Protect Your Photographs from Being Stolen on the Internet
By on August 2nd, 2011

Most photographers work hard in protecting their photos from being used by others. This is one of the greatest challenges that photographers are facing when it comes to protecting their work. Despite several techniques like watermarking and copyrights, protecting pictures has become nearly impossible.

Although the Internet has changed a lot of things on how art is shared and distributed, it has also shown a way to steal them. Thousands of photos are uploaded every day on free/paid hosting sites such as Flickr, 500px, Picasa and elsewhere. If the hosting service  provider  says that the photos uploaded are protected, then they are wrong. There are several back entries to gain access to them (Well, viewing the source code is one way).

I have to admit, nothing on the internet can be protected. The best way to protect your art/photos from being downloaded or stolen is to not upload them online. However, it is possible to make image theft harder, but like I said, there is always a back entry.

This article reveals some of the techniques required in order to protect your photos from infringement, ranging from preventing downloads from blogs, finding unauthorized usage of images and modifying your photo’s EXIF data. Let us take a close look at each of these techniques.

Preventing Downloads

Photos uploaded on your photo blog can be prevented in several ways. Here are two basic, yet useful ways – disabling Right-click using Javascript and placing images as a background to Tables.

Disable  Right-click using Javascript:

When you right-click on an image, you have an option to save it. Disabling right-click will prevent visitors from saving your images. To do so, just add the following code in your HTML page -

Place this javascript code after the <head> tag.

<script type="javascript">
<!-- Begin
function disableRightClick(e) {
var msg = "Go hang yourself!";
if (navigator.appName == 'Netscape' && e.which == 3) {
alert(msg);
return false;
}
if (navigator.appName == 'Microsoft Internet Explorer' && event.button==2) {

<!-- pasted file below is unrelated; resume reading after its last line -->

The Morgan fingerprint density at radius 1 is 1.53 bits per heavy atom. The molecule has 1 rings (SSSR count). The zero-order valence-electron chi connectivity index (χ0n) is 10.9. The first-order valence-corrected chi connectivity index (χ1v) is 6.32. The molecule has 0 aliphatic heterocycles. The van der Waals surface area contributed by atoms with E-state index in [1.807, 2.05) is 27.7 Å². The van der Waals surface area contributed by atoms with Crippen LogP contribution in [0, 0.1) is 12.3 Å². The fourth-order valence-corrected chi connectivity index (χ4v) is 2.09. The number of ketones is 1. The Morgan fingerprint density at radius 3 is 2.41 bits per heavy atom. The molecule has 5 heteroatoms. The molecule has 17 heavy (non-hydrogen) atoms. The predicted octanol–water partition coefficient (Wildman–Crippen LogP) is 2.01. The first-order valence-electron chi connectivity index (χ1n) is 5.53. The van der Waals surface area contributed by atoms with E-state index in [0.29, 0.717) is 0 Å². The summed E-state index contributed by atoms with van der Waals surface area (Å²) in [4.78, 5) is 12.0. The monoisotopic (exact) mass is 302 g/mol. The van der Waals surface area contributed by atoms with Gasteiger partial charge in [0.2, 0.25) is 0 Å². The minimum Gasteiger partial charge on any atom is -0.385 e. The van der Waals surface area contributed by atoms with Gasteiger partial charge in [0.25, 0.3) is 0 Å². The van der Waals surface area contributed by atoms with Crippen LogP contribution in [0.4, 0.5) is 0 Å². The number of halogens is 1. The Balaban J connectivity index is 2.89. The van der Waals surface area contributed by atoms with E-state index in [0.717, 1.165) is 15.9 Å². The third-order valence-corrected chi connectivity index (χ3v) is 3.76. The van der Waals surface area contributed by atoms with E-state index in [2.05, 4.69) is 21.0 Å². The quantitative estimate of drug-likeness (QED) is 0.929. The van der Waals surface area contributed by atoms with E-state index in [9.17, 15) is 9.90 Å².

alert(msg);
return false;
}
else return true;
}

function onRightClick() 
  {
  if(document.images)
    {
    for(i=0;i<document.images.length;i++)
      {
      document.images[i].onmousedown = disableRightClick;
      document.images[i].onmouseup = disableRightClick;
      }
    }
  }
// End -->
</script>

Replace <body> tag with this -

<body onLoad="onRightClick()">

Placing Images as a Background to Tables

You can place your photos as a background image to Tables. Doing so, will remove the option “Save image as…” from the right-click menu. Replace the background-image with the URL of your image in the code below -

<table style="background-image:http://cache.techie-buzz.com/images/joel/copter-burnout.PNG');
</table>

Here’s a demonstration of the technique.

Right-click on both the images to see the difference.

Alternatively, you can hide your image behind a transparent image. i.e., by placing a transparent image within the table data <td> cell. This will, however, enable the Save image as…option, but when someone tries to save/download the image, the transparent image will be downloaded instead of the original image.

Here’s a demonstration.

Right-click and save the image below and see what you have downloaded.

Finding Unauthorized Usage

Recently, Google introduced a new functionality to Google Images where users can search photos by just dragging them into the search bar. Impressive enough, however, the feature focuses on finding similar photos, but not exact ones. To find if your photos are being used elsewhere, you can make use of TinEye. Designed by Idèe, TinEye can be used as an alternative to Google Image search. It is a free image search service that allow photographers to upload a picture and then search for the same image across the Internet.

TinEye allows you to either upload an image or enter the URL of the image, in which the attributes of the image are analyzed instantly, and its fingerprint is compared to the fingerprint of every single image in the TinEye search index. It then provides a detailed list of websites that are using the image.

Modifying EXIF Data

Almost all digital cameras save JPEG files with EXIF (Exchangeable Image File) data. EXIF data contains camera settings such as camera model name, lens, shooting mode, exposure and so on.

When you are uploading a photo online, make sure that you edit the EXIF data and add your information (like your name) in the comments field. It is rare to find infringers to go through the EXIF data and modify it. When you come across someone using your photo without your knowledge, you can sue them for it.

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Author: Joel Fernandes Google Profile for Joel Fernandes
Joel Fernandes (G+) is a tech enthusiast and a social media blogger. During his leisure time, he enjoys taking photographs, and photography is one of his most loved hobbies. You can find some of his photos on Flickr. He does a little of web coding, and maintains a tech blog of his own - Techo Latte. Joel is currently pursuing his Masters in Computer Application from Bangalore, India. You can get in touch with him on Twitter - @joelfernandes, or visit his Facebook Profile for more information.

Joel Fernandes has written and can be contacted at joel@techie-buzz.com.

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